I love to index books, because it requires intense thinking that’s like writing in reverse.
To make an index you must ask, for every passage in a book, “If I were looking for this, what words would describe what I was looking for?” Writing means thinking of an idea and creating content for it. Indexing is the reverse: reviewing content and thinking of the idea people would use to identify it.
I’ve done about a dozen indexes so far, mostly for books and manuals I cowrote or edited, but a few for books by other authors (including Seth Godin’s Linchpin, which I indexed on a whim.) For me, making an index is like skiing moguls or playing music. I get myself in position and then experience a deeply pleasurable feeling of flow as the index takes shape.
When you index a book , you see the underground structure that is deeper than the table of contents. You see the unsuspected connections, surprising references, and themes threaded throughout the text. It’s the most intense way you can read a book.
There’s a lot online about the technology of indexing, but not much about the soul of it. So I’m sharing my technique in the form of a recipe. Note: my technique does not match how most indexers work — this is unique to me.
Recipe for an index
Page proof of a book, with final pagination.
Indexing software (I use Microsoft Word’s index function)
5 to 20 hours of time, in one- to four-hour uninterrupted chunks
- Review the paginated page proof. Read the first chapter and skim the remainder of the book. Take note of the major concepts. Highlight proper names. It’s easier if you’ve already created an idea map.
- Prepare the file in which you will put the entries. If you have access to the original Microsoft Word text file, use page breaks to repaginate it to match the proofs. This should take no more than half an hour. (If you do not have the text file, create a blank MS Word file with one page for each page in the proof.)
- Begin by reviewing the first chapter. Locate “idea segments” — collections of text that typically span more than one page but refer to an idea. Create MS Word bookmarks for those page spans.
- For each idea segment, create an entry with a name that would lead to that segment. For example, in Groundswell, there are entries for Idea Communities and listening. Also create entries for proper names, such as Dell or Rubel, Steve. Create entries for specific, meaningful terms, such as POST Method. Do not include entries for passing mentions — reference the main parts of the book that describe each idea or entity. Note that Word’s index features insert an invisible code for each entry you create, and that invisible code generates the entry with the page number in the index.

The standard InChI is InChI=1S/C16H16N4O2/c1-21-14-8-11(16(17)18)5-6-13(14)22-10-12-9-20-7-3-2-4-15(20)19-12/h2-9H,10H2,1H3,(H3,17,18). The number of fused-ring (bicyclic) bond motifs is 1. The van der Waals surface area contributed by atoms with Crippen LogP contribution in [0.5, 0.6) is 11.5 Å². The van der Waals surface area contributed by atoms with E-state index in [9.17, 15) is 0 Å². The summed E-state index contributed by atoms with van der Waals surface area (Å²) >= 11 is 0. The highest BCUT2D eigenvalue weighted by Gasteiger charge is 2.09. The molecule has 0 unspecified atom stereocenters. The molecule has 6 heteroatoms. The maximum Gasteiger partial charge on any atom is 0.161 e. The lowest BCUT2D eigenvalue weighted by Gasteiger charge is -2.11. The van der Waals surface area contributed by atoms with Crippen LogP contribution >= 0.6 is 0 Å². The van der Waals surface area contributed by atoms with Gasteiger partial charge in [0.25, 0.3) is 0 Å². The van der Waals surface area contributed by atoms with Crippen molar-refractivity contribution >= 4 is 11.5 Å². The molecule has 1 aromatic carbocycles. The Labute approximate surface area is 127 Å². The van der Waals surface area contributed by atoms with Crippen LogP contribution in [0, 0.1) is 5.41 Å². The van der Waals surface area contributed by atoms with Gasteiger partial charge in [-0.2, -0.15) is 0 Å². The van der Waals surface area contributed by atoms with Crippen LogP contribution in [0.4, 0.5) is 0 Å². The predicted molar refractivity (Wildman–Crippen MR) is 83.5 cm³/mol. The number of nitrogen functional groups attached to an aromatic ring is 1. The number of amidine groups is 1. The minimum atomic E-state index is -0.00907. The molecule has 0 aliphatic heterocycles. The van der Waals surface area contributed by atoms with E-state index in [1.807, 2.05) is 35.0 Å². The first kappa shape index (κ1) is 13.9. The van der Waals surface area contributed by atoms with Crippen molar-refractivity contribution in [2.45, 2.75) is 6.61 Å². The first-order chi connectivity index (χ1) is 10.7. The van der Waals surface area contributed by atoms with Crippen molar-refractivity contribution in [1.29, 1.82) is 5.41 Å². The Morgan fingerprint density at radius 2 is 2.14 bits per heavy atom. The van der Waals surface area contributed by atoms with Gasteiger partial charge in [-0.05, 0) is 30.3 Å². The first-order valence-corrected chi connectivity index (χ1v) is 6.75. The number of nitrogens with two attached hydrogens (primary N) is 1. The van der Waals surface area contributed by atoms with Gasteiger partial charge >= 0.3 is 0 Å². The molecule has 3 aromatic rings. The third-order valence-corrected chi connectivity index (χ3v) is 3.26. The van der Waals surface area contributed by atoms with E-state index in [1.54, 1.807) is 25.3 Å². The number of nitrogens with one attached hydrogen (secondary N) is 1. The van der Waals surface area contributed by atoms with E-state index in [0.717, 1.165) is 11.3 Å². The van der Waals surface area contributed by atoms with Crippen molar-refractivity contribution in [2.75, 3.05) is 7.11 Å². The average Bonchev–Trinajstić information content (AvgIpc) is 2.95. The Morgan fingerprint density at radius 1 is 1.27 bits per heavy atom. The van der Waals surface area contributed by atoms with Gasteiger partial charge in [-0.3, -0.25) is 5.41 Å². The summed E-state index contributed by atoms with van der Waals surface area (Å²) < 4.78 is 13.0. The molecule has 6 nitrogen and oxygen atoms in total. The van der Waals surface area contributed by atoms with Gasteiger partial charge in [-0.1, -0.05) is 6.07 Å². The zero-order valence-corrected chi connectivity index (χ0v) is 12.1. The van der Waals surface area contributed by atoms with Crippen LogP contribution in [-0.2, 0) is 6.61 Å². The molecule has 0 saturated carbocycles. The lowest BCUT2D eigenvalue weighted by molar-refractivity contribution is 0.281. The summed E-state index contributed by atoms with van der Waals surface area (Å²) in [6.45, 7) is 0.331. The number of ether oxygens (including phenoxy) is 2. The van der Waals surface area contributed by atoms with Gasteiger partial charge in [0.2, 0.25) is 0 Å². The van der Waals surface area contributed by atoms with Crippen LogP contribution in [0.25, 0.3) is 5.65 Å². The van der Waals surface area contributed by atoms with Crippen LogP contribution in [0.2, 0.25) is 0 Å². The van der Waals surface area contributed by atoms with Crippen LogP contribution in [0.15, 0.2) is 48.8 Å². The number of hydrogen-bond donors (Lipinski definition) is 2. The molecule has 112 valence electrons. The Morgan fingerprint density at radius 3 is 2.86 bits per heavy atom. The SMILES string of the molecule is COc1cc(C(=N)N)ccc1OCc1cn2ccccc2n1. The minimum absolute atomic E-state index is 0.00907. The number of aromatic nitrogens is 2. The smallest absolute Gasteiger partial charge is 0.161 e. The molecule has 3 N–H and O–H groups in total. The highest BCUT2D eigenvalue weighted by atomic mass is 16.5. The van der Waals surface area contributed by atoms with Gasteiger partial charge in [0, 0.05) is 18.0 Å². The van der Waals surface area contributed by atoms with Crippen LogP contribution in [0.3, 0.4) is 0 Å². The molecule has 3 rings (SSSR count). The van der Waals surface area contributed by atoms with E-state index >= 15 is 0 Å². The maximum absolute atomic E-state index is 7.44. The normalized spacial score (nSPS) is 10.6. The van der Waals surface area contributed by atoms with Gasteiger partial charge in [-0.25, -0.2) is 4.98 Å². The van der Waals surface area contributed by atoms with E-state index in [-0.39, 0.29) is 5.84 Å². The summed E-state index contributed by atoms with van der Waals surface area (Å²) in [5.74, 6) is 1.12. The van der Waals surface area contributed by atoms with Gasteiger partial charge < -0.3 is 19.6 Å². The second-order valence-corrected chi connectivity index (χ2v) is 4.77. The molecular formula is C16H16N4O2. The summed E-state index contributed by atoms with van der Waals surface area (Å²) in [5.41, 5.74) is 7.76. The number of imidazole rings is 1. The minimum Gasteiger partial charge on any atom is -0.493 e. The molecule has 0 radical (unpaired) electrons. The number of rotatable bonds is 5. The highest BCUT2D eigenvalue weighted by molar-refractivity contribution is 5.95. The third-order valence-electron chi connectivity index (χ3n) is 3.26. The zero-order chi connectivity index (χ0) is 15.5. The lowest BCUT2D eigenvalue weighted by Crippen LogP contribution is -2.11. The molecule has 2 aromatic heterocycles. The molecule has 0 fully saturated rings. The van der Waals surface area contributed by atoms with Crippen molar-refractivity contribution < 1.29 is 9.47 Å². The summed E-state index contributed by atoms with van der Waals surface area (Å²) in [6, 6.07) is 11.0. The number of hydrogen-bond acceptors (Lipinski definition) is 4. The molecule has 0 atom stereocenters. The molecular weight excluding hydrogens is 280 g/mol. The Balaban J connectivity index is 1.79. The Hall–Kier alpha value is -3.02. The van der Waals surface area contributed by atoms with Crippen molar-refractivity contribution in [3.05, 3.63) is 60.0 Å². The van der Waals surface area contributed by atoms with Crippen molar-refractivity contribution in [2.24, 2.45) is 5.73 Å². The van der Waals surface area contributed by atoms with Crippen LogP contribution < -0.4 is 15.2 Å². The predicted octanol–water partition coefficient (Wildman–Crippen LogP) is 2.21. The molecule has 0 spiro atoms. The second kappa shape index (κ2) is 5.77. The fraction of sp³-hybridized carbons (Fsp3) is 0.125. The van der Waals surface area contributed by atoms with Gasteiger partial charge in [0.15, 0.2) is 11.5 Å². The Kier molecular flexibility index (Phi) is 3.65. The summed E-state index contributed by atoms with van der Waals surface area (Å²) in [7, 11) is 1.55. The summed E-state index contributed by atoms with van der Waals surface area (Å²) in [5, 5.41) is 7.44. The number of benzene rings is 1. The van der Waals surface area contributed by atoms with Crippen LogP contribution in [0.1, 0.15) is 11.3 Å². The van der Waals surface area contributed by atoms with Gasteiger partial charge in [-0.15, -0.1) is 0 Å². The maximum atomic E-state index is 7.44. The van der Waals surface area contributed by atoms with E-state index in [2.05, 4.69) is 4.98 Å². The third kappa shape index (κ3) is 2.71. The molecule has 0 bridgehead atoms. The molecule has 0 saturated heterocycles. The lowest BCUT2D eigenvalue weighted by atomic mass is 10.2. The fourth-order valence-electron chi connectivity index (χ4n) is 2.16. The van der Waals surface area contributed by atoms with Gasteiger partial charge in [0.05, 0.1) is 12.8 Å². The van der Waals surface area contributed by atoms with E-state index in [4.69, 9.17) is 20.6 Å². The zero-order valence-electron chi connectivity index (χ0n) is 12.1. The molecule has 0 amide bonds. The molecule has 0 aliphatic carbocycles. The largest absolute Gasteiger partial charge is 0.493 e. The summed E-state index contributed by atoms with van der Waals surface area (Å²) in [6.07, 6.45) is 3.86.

- Remember, your objective is to capture people who may think of ideas under different names from the ones you use, so don’t be wedded to your own jargon. For each entry, consider what other terms someone might look up, and include them as See or See also entries. For example, you might include the entry “Innovation, see Idea Communities.” Use See in cases where you want to direct the reader to another “official” term with multiple references. Use See also where several terms have equal weight, or there is only one reference to the term.
- Repeat for each chapter. After you have completed several chapters, generate a provisional index, which the indexing software will alphabetize for you. Look for items with multiple references, as well as similar terms that should be identical (e.g. “marketing, research” and “market research”). Go back and adjust the entries so that the similar terms are actually identical. Make note of these terms so that you can use them in subsequent chapters.
- Look for opportunities to create structure. For example, if there are four steps in a method, create entries for each step separately as well as for the method, with subentries for each step. If there are case studies for different industries, include the industry names in the index (“airlines,” “retailers”), with subentries for companies (“airlines, American Airlines”).
- When the index is complete, review it for inconsistencies and misspellings. Make all edits in the entries, not in the final index; regenerate the index after fixing things. (This will make your life much easier in the event you must revise the index after a new edition or repagination.)
This is serious content work; indexers get paid far too little for it. And I don’t think a machine could do it as well, any more than it could write the book. Someday, a smart machine may prove me wrong about that.